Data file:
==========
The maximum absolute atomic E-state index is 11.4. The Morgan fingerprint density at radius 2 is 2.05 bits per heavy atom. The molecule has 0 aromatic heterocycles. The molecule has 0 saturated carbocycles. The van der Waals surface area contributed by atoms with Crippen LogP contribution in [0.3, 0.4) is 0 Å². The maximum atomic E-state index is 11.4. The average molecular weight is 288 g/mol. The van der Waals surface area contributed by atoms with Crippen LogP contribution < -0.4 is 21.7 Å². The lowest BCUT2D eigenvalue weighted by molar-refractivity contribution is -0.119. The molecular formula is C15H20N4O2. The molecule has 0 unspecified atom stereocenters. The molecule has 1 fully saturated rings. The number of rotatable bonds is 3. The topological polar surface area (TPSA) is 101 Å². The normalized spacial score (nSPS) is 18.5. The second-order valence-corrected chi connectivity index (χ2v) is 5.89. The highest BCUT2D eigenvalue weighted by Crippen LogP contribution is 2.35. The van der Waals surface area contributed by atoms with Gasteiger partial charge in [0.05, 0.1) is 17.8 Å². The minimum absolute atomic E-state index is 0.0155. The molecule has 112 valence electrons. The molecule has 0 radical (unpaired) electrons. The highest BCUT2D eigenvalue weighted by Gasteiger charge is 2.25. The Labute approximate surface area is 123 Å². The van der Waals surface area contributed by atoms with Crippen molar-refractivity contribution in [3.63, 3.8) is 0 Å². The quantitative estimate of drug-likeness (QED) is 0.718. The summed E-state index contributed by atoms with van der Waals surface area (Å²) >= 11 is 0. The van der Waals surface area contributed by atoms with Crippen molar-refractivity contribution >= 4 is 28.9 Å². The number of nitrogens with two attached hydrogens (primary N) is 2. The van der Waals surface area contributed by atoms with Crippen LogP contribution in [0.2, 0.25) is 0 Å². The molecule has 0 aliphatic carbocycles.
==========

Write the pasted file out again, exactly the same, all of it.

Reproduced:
The maximum absolute atomic E-state index is 11.4. The Morgan fingerprint density at radius 2 is 2.05 bits per heavy atom. The molecule has 0 aromatic heterocycles. The molecule has 0 saturated carbocycles. The van der Waals surface area contributed by atoms with Crippen LogP contribution in [0.3, 0.4) is 0 Å². The maximum atomic E-state index is 11.4. The average molecular weight is 288 g/mol. The van der Waals surface area contributed by atoms with Crippen LogP contribution < -0.4 is 21.7 Å². The lowest BCUT2D eigenvalue weighted by molar-refractivity contribution is -0.119. The molecular formula is C15H20N4O2. The molecule has 0 unspecified atom stereocenters. The molecule has 1 fully saturated rings. The number of rotatable bonds is 3. The topological polar surface area (TPSA) is 101 Å². The normalized spacial score (nSPS) is 18.5. The second-order valence-corrected chi connectivity index (χ2v) is 5.89. The highest BCUT2D eigenvalue weighted by Crippen LogP contribution is 2.35. The van der Waals surface area contributed by atoms with Gasteiger partial charge in [0.05, 0.1) is 17.8 Å². The minimum absolute atomic E-state index is 0.0155. The molecule has 112 valence electrons. The molecule has 0 radical (unpaired) electrons. The highest BCUT2D eigenvalue weighted by Gasteiger charge is 2.25. The Labute approximate surface area is 123 Å². The van der Waals surface area contributed by atoms with Crippen molar-refractivity contribution in [3.63, 3.8) is 0 Å². The quantitative estimate of drug-likeness (QED) is 0.718. The summed E-state index contributed by atoms with van der Waals surface area (Å²) >= 11 is 0. The van der Waals surface area contributed by atoms with Crippen molar-refractivity contribution >= 4 is 28.9 Å². The number of nitrogens with two attached hydrogens (primary N) is 2. The van der Waals surface area contributed by atoms with Crippen LogP contribution in [0.2, 0.25) is 0 Å². The molecule has 0 aliphatic carbocycles.